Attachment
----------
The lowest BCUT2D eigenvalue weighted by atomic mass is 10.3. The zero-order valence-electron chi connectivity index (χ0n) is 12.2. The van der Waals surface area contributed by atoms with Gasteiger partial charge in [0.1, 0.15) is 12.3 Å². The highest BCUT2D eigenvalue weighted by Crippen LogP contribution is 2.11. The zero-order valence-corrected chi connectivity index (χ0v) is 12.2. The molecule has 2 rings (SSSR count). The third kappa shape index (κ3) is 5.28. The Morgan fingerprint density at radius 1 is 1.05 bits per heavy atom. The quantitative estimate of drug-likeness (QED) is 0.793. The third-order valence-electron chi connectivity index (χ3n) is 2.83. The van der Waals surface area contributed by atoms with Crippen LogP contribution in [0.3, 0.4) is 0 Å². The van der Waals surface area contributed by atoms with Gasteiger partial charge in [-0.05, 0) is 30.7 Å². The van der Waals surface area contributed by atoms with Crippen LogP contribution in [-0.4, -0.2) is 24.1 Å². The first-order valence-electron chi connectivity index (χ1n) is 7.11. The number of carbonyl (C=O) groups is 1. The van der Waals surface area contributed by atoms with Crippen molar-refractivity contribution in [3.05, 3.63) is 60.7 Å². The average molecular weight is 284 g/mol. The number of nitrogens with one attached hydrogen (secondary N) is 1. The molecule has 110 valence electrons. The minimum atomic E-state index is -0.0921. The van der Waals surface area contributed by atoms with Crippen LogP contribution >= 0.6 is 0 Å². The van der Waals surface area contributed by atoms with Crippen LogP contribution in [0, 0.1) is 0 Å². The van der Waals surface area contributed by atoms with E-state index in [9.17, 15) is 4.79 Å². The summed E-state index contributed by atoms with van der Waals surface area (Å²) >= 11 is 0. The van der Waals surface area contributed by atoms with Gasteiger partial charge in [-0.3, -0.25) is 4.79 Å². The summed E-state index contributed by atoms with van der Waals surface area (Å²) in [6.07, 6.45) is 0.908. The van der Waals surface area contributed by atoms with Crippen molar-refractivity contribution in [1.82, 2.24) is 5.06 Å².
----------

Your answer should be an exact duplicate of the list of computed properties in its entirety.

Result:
The lowest BCUT2D eigenvalue weighted by atomic mass is 10.3. The zero-order valence-electron chi connectivity index (χ0n) is 12.2. The van der Waals surface area contributed by atoms with Gasteiger partial charge in [0.1, 0.15) is 12.3 Å². The highest BCUT2D eigenvalue weighted by Crippen LogP contribution is 2.11. The zero-order valence-corrected chi connectivity index (χ0v) is 12.2. The molecule has 2 rings (SSSR count). The third kappa shape index (κ3) is 5.28. The Morgan fingerprint density at radius 1 is 1.05 bits per heavy atom. The quantitative estimate of drug-likeness (QED) is 0.793. The third-order valence-electron chi connectivity index (χ3n) is 2.83. The van der Waals surface area contributed by atoms with Crippen LogP contribution in [0.3, 0.4) is 0 Å². The van der Waals surface area contributed by atoms with Gasteiger partial charge in [-0.05, 0) is 30.7 Å². The van der Waals surface area contributed by atoms with Crippen LogP contribution in [-0.4, -0.2) is 24.1 Å². The first-order valence-electron chi connectivity index (χ1n) is 7.11. The number of carbonyl (C=O) groups is 1. The van der Waals surface area contributed by atoms with Crippen molar-refractivity contribution in [3.05, 3.63) is 60.7 Å². The average molecular weight is 284 g/mol. The number of nitrogens with one attached hydrogen (secondary N) is 1. The molecule has 110 valence electrons. The minimum atomic E-state index is -0.0921. The van der Waals surface area contributed by atoms with Crippen LogP contribution >= 0.6 is 0 Å². The van der Waals surface area contributed by atoms with Crippen LogP contribution in [0, 0.1) is 0 Å². The van der Waals surface area contributed by atoms with E-state index in [9.17, 15) is 4.79 Å². The summed E-state index contributed by atoms with van der Waals surface area (Å²) >= 11 is 0. The van der Waals surface area contributed by atoms with Gasteiger partial charge in [-0.3, -0.25) is 4.79 Å². The summed E-state index contributed by atoms with van der Waals surface area (Å²) in [6.07, 6.45) is 0.908. The van der Waals surface area contributed by atoms with Crippen molar-refractivity contribution in [1.82, 2.24) is 5.06 Å².